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ENGL 218.00 The Gothic Spirit 6 credits

Open: Size: 25, Registered: 16, Waitlist: 0

Laird 206

MTWTHF
1:15pm3:00pm1:15pm3:00pm
Synonym: 62250

Jessica L Leiman

The eighteenth and early nineteenth century saw the rise of the Gothic, a genre populated by brooding hero-villains, vulnerable virgins, mad monks, ghosts, and monsters. In this course, we will examine the conventions and concerns of the Gothic, addressing its preoccupation with terror, transgression, sex, otherness, and the supernatural. As we situate this genre within its literary and historical context, we will consider its relationship to realism and Romanticism, and we will explore how it reflects the political and cultural anxieties of its age. Authors include Horace Walpole, Ann Radcliffe, Matthew Lewis, Jane Austen, Mary Shelley, and Emily Bronte.

ENGL 281.07 London Program: Literature, Theater, and Culture in Tudor and Stuart England 6 credits

Pierre Hecker

The course focuses on the relationship between literature and material culture during the Tudor and Stuart dynasties. This era of violence, plague, war, superstition, imperial expansion, and the slave trade also saw a flourishing of writing, science, technology, music, architecture, and the visual arts. Studying the literary works, theaters, historical sites, and artifacts of the period, students will explore what life was like in Elizabethan and Jacobean England.

Prerequisite: Participation in OCS London Program

For students participating in OCS London Program

ENGL 282.07 London Program: London Theater 6 credits

Pierre Hecker

Students will attend productions of both classic and contemporary plays in London and Stratford-on-Avon and do related reading. Class discussions will focus on dramatic genres and themes, dramaturgy, acting styles, and design. Guest speakers may include actors, critics, and directors. Students will take backstage tours, keep a theater journal, and work on theater criticism and reviews.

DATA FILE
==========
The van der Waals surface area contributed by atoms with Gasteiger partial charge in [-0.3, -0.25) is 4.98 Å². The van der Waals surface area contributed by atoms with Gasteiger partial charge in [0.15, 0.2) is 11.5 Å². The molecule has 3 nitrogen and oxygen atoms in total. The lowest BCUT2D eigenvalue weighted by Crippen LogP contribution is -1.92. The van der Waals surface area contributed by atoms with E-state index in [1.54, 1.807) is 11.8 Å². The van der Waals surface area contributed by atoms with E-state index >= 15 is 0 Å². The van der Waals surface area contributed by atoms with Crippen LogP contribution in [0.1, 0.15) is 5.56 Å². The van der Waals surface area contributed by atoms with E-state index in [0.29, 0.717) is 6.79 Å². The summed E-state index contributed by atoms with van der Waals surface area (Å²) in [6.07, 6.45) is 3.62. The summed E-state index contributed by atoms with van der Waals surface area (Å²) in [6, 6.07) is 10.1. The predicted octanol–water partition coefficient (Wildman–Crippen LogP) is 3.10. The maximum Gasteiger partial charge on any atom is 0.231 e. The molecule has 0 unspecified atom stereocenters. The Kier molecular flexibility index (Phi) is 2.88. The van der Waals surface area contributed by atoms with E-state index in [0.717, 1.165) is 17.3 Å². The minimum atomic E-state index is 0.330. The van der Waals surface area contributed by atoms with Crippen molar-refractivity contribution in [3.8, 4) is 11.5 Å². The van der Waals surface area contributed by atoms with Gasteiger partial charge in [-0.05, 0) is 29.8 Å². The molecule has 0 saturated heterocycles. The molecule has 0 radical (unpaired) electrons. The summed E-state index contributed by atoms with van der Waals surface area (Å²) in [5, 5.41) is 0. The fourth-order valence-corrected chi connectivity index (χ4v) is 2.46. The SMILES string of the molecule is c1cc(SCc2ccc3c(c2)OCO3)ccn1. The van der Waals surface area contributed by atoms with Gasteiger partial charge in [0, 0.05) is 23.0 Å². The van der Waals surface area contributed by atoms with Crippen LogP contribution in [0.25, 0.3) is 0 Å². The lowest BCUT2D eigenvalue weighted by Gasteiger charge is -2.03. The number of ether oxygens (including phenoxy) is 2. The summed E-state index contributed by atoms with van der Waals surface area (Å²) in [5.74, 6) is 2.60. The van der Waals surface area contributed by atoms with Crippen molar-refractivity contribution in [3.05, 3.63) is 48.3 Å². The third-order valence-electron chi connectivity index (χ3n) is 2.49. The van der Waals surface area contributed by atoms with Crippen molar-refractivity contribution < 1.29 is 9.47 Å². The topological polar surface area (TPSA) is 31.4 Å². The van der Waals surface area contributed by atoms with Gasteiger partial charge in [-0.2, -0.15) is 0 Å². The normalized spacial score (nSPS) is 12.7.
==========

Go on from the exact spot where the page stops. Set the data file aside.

Participation in OCS London Program

ENGL 327.00 Victorian Novel 6 credits

Open: Size: 15, Registered: 12, Waitlist: 0

Weitz Center 233

MTWTHF
10:10am11:55am10:10am11:55am
Synonym: 62255

Susan Jaret McKinstry

Puzzled about nineteenth century novels, Henry James asks, 'But what do such large loose baggy monsters with their queer elements of the accidental and the arbitrary, artistically mean?'' (“Preface,” The Tragic Muse). What, indeed? Practicing close reading, surface reading, and distant reading, we will examine the prose, design, and illustrations of Victorian editions, and ask how big data might help us define and interpret the nineteenth century novel. Authors might include George Eliot, Charles Dickens, Emily Bronte, Charlotte Bronte, E.M. Forster, Lewis Carroll.

Prerequisite: One English foundations course and one additional 6 credit English course or instructor consent

ENGL 381.07 Literature, Theater, and Culture in Tudor and Stuart England 6 credits

Pierre Hecker

The course focuses on the relationship between literature and material culture during the Tudor and Stuart dynasties. This era of violence, plague, war, superstition, imperial expansion, and the slave trade also saw a flourishing of writing, science, technology, music, architecture, and the visual arts. Studying the literary works, theaters, historical sites, and artifacts of the period, students will explore what life was like in Elizabethan and Jacobean England.

Prerequisite: One English foundations course and one other 6 credit English course or permission of instructor

For students pariticipating in OCS London Program

FREN 208.07 Paris Program: Contemporary France: Cultures, Politics, Society 6 credits

Open: Size: 25, Registered: 18, Waitlist: 0

Synonym: 60208

Scott D Carpenter

This course seeks to deepen students' knowledge of contemporary French culture through a pluridisciplinary approach, using multimedia (books, newspaper and magazine articles, videos, etc.) to generate discussion. It will also promote the practice of both oral and written French through exercises, debates, and oral presentations.

Prerequisite: French 204 or equivalent

Participation in Carleton OCS Paris Program

FREN 250.00 French History in 10 Objects 6 credits

Open: Size: 25, Registered: 10, Waitlist: 0

Language & Dining Center 205

MTWTHF
11:10am12:20pm11:10am12:20pm12:00pm1:00pm
Synonym: 62269

Sandra E Rousseau

This class is an overview of French history through the analysis of ten cultural objects borrowed from different socio-political, geographic and aesthetic spaces. Starting with the Gauls, this class will take students across centuries and ask how cultural productions (the Vix Krater, the Versailles Palace, the guillotine, etc.) come to represent a mentalité and often become integrated in the French nationalist project.